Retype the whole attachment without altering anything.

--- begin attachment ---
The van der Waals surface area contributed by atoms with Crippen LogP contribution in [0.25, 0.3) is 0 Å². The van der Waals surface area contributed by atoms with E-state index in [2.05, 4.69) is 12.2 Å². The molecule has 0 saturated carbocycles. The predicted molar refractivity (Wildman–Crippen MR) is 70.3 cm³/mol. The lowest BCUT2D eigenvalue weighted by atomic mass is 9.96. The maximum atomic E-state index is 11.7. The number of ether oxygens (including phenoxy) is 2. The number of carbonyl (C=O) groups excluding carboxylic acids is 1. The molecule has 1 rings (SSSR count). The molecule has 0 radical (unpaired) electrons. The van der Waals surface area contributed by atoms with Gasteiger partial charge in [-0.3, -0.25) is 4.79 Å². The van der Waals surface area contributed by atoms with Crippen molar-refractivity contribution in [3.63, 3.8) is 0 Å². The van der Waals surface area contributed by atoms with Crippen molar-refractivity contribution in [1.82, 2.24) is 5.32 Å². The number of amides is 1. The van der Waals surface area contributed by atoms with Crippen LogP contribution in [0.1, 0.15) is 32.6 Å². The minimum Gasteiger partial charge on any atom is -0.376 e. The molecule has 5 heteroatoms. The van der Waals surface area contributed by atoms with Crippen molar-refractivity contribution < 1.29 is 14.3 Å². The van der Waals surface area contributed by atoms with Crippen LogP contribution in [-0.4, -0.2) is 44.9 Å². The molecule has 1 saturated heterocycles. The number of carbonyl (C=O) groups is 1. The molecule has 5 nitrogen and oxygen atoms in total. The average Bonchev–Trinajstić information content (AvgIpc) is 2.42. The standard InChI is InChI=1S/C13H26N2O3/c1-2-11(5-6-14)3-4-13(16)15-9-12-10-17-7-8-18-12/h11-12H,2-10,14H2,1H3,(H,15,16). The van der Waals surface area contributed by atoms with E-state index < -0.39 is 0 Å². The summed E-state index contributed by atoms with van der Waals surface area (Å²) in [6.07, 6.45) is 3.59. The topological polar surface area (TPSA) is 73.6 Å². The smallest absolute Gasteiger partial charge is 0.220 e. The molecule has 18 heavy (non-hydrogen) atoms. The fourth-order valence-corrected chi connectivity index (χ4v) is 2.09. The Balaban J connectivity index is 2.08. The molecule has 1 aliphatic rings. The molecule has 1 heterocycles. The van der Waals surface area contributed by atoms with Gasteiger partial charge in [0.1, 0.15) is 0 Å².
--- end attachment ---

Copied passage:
The van der Waals surface area contributed by atoms with Crippen LogP contribution in [0.25, 0.3) is 0 Å². The van der Waals surface area contributed by atoms with E-state index in [2.05, 4.69) is 12.2 Å². The molecule has 0 saturated carbocycles. The predicted molar refractivity (Wildman–Crippen MR) is 70.3 cm³/mol. The lowest BCUT2D eigenvalue weighted by atomic mass is 9.96. The maximum atomic E-state index is 11.7. The number of ether oxygens (including phenoxy) is 2. The number of carbonyl (C=O) groups excluding carboxylic acids is 1. The molecule has 1 rings (SSSR count). The molecule has 0 radical (unpaired) electrons. The van der Waals surface area contributed by atoms with Gasteiger partial charge in [-0.3, -0.25) is 4.79 Å². The van der Waals surface area contributed by atoms with Crippen molar-refractivity contribution in [3.63, 3.8) is 0 Å². The van der Waals surface area contributed by atoms with Crippen molar-refractivity contribution in [1.82, 2.24) is 5.32 Å². The number of amides is 1. The van der Waals surface area contributed by atoms with Crippen LogP contribution in [0.1, 0.15) is 32.6 Å². The minimum Gasteiger partial charge on any atom is -0.376 e. The molecule has 5 heteroatoms. The van der Waals surface area contributed by atoms with Crippen molar-refractivity contribution < 1.29 is 14.3 Å². The van der Waals surface area contributed by atoms with Crippen LogP contribution in [-0.4, -0.2) is 44.9 Å². The molecule has 1 saturated heterocycles. The number of carbonyl (C=O) groups is 1. The molecule has 5 nitrogen and oxygen atoms in total. The average Bonchev–Trinajstić information content (AvgIpc) is 2.42. The standard InChI is InChI=1S/C13H26N2O3/c1-2-11(5-6-14)3-4-13(16)15-9-12-10-17-7-8-18-12/h11-12H,2-10,14H2,1H3,(H,15,16). The van der Waals surface area contributed by atoms with E-state index < -0.39 is 0 Å². The summed E-state index contributed by atoms with van der Waals surface area (Å²) in [6.07, 6.45) is 3.59. The topological polar surface area (TPSA) is 73.6 Å². The smallest absolute Gasteiger partial charge is 0.220 e. The molecule has 18 heavy (non-hydrogen) atoms. The fourth-order valence-corrected chi connectivity index (χ4v) is 2.09. The Balaban J connectivity index is 2.08. The molecule has 1 aliphatic rings. The molecule has 1 heterocycles. The van der Waals surface area contributed by atoms with Gasteiger partial charge in [0.1, 0.15) is 0 Å².